When you decide to do a dungeon that takes multiple sessions or perhaps even many sessions to get through your dungeon has the ability to be a terrifying experience. A single megadungeon has the chance to be the campaign. The players can make their characters together to be able to see how they will work and roleplay together. A mega dungeon can offer a long grinding challenge of resources that a single session dungeon cannot. You have more rooms to plan, but the players have no idea what is around the next corner or behind the next door. With a large dungeon you have the ability to set up scaled encounters with them getting harder and harder pushing the characters to their limits. When you challenge your players it adds to the excitement of the game and pushes the players and characters to the very edge of what they can do.
From the Nerditor’s desk
I love dungeons.
Whichever side of the Dungeon Master screen I’m on, bring on the dungeons please. Call me old fashioned or outdated but when I play fifth edition Dungeons & Dragons I love adventures taking place within the confines of a particular location.
A while back on the website I examined Death House, a haunted house adventure designed to introduce characters to Curse of Strahd. To me this represents several elements that make it a terrific adventure, which mostly boil down to it being a well crafted dungeon.
- Clear adventure location
- Compelling hook
- Contained environment
- Simple plot
- Active adventuring
- Exploration rewarded
- Boss monster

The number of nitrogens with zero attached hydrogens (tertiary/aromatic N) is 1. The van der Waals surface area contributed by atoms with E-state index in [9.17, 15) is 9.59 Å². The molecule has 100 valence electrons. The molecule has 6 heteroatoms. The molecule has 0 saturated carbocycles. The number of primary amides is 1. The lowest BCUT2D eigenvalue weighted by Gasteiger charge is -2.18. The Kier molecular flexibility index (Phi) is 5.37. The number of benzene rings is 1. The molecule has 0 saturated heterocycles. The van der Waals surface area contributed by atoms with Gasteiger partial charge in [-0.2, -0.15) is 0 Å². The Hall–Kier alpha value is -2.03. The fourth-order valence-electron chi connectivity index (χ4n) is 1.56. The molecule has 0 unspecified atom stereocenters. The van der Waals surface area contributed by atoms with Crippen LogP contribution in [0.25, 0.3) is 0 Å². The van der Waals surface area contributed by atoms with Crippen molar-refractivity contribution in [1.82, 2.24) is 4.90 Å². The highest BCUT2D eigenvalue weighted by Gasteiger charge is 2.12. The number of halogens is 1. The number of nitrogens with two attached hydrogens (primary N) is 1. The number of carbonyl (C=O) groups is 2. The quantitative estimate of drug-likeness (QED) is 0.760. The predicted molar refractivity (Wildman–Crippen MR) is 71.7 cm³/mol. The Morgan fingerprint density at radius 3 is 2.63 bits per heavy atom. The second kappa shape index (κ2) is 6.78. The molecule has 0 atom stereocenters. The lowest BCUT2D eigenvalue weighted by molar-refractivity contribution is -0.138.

- Clever twist
- Milestone advancement
The points in bold illustrate the benefits of a dungeon in 5E D&D, most distinctly for the mere fact of including one in the first place. A dungeon essentially provides a contained space both players and characters recognize as the place where adventure happens. Those are two very important qualities.
As a contained space a dungeon telegraphs to players a shift in perspective. Open world or sandbox adventuring is fun and rewarding but it can be taxing for a Dungeon Master too. When a DM knows the setting very well and has firm confidence in improvising game play they might cobble together a satisfying adventure no matter what the characters do or where they go.
Introducing a dungeon lets players know they’re on the right track. Whatever the goals of their adventure, a dungeon hangs an invisible sign outside that says “here’s where the adventure is at.” It is the clearly recognized location where the party goals can be achieved.
Dungeons are contained environments and help make a DM’s tasks more manageable. When a party enters Death House, they’re in there for the long haul — that’s the adventure. When adventurers discover the Xanathar Guild Hideout early in Waterdeep: Dragon Heist they might choose to continue wandering the sewers but the defined space of that dungeon is where they’ll accomplish their objective.
And dungeons have definition. Whether you take the Five Room Dungeon approach, delve into a megadungeon or grab a map and take inspiration from the details you find on it a dungeon gives DMs a greater degree of control over the situation. Exploring dangerous places to solve puzzles, talk with other characters, battle fantastic monsters and discover fabulous magic items and other treasure is the meat and potatoes of 5E D&D, and dungeons are an easily identifiable place for these things to occur.
Certainly the scope of D&D has expanded over the decades and continues to do so but it’s worth noting the title of Dungeon Master itself came about because the people running games traditionally created their own unique dungeons, of which they were the master, and players took their characters within to test their mettle.
As the hobby evolves and players explore different approaches to playing and running games, it’s important to recognize the value of dungeons for both new and experienced DMs. Open world sandbox campaigns that rely heavily on real time improvisation during play can be fun but also intimidating for players on either side of the screen. Incorporating clear adventure locations within contained environments represented by the catchall term of dungeons is one of the most useful tools for a DM.